Maryam Mirzakhani was born on May 12th, 1977 in Tehran, Iran to Zahra Haghighi and Ahmad Mirzakhani. As a child, her interests laid in literature: she used to tell herself stories about a remarkable heroine who, every night, would become mayor, travel overseas, and save the world. She reflected, “As a kid, I dreamt of becoming a writer. My most exciting pastime was reading novels… I never thought I would pursue mathematics.”

Her parents created a supportive learning environment and encouraged her to find a passion and steady profession, without focusing on the success or achievement. A stable career would’ve been especially of importance to her because of the ongoing Iran-Iraq war during her childhood. Thankfully, the war ended just as she finished elementary school, which allowed her to go to the esteemed Tehran Farzanegan School for girls in middle school and high school. The first week after entering middle school, she made a friend, Roya Beheshti, who shared her interest in books; they helped each other stay motivated in their studies. Both shared similar academic interests and later on, career trajectories, as Beheshti is currently a professor in Mathematics at the Washington University in Saint Louis.

Mirzakhani attributed her first interest in the sciences to her older brother, and fondly remembered learning the story of Gauss, who found a simple method to find the sum of numbers from 1 to 100. She also recalled having a strong-willed female school principal, who worked hard to provide her students with the same educational opportunities as the boys. In high school, Mirzakhani did poorly in her first mathematics class, which undermined her confidence. The following year, however, her performance improved incredibly under an encouraging teacher, and Mirzakhani became involved with Math Olympiads. Not only did she enjoy the challenge, but she was also incredibly talented. In 1994, when Mirzakhani was 17, she qualified for the Iranian math Olympiad team. She won two gold medals in the International Mathematics Olympiad for high school students in 1994 and 1995, attaining a perfect score in 1995.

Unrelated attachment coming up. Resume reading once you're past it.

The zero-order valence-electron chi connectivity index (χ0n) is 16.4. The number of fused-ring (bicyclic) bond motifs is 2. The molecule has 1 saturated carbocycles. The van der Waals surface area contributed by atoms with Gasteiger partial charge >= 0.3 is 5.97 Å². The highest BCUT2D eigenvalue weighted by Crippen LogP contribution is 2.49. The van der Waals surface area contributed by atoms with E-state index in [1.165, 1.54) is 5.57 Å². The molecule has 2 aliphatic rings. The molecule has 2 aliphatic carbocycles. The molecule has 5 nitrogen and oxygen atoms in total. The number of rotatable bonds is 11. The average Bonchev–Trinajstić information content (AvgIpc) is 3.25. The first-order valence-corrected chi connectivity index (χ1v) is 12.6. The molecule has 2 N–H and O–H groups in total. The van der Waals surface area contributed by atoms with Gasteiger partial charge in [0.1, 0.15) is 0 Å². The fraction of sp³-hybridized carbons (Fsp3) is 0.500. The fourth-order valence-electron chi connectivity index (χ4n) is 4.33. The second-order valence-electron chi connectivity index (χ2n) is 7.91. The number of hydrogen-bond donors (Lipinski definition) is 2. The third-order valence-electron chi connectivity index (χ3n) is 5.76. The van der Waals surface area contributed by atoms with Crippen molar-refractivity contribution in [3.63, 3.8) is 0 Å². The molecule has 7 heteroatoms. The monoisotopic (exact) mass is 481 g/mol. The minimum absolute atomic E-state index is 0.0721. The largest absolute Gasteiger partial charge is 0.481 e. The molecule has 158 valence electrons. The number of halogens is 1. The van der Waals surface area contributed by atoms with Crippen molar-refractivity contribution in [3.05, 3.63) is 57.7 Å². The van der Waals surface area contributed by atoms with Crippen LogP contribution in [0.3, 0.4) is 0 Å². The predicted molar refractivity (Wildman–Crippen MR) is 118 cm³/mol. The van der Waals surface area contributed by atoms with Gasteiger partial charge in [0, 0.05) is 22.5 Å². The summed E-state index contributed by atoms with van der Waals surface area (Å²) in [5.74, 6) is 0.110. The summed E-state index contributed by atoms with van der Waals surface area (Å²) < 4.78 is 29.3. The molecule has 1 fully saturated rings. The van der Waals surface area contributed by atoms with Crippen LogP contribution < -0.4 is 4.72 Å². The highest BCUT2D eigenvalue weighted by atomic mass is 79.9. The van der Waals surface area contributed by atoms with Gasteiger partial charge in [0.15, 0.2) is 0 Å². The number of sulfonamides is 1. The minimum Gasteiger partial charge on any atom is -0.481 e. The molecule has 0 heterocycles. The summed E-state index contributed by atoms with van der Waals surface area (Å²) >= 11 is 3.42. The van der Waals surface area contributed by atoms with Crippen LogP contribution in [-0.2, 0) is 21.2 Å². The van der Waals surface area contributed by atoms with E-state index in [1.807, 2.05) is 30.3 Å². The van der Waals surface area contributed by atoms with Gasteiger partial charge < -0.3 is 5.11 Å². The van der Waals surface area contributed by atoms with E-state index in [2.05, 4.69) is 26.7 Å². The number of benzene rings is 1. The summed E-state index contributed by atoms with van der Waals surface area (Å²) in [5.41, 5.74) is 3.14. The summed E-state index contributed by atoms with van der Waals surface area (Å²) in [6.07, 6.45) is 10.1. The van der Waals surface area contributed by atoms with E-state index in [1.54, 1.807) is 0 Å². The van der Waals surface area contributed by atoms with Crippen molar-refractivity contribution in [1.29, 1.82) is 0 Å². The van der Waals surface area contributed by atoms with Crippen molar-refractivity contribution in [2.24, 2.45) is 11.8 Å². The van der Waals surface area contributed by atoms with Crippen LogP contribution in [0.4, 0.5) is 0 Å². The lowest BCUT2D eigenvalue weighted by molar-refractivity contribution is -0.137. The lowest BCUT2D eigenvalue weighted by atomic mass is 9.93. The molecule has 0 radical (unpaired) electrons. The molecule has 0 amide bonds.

In 1999, she received her Bachelor’s degree in mathematics from the Sharif University of Technology in Tehran. During her time there, she was recognized by the American Mathematical Society for her work in developing a simple proof for a Schur theorem, which is applied in differential geometry and functional analysis. Furthermore, that same year, she published the book *Elementary Number Theory: Challenging Problems*, written in conjunction with Roya Beheshti. Mirzakhani reflects, “I met many inspiring mathematicians and friends at Sharif University. The more time I spent on mathematics, the more excited I became.”

Next, she moved to the United States to complete her graduate studies at Harvard University. There, Mirzakhani worked with Fields Medalist Curtis McMullen on hyperbolic spaces. McMullen recounts his time with her very positively and describes her as having “a fearless ambition when it comes to mathematics.” Similarly, Mirzakhani has glowing remarks for McMullen. Even though she had trouble understanding English, she attended his informal seminars and was fascinated by his elegant hyperbolic solutions. She recounted visiting him multiple times during office hours to ask questions about the curriculum and spark illuminating discussions. Her conversations with McMullen piqued her interest in hyperbolic structures on a given topological surface, which influenced her to make it the topic of her dissertation. Furthermore, she enjoys approaching the same problem from different angles, including theoretical physics and combinatorics.

In 2004, she earned her PhD for her dissertation, *Simple Geodesics on Hyperbolic Surfaces and Volume of the Moduli Space of Curves*. Her research focused on hyperbolic surfaces, where the sum of the angles of a triangle is less than 180 degrees. In this non-Euclidean, curved space, the shortest path between two points is called a geodesic. University of Chicago mathematician Alex Eskin described her work as, ‘the kind of mathematics you immediately recognize belongs in a textbook.” Mirzakhani’s thesis resulted in three papers being published in three top mathematics journals: the Journal of the American Mathematical Society, the Inventiones Mathematicae, and the Annals of Mathematics.

Mirzakhani also became a 2004 research fellow of the Clay Mathematics Institute and a professor at Princeton University. In 2008, she married Jan Vondrák, a Czech computer scientist and applied mathematician. By 2009, Mirzakhani was already a leader in hyperbolic geometry, topology, and dynamics, and she became a professor at Stanford University. She and her husband moved to Palo Alto, California where they had a daughter named Anahita. Vondrák is currently an associate professor at Stanford University.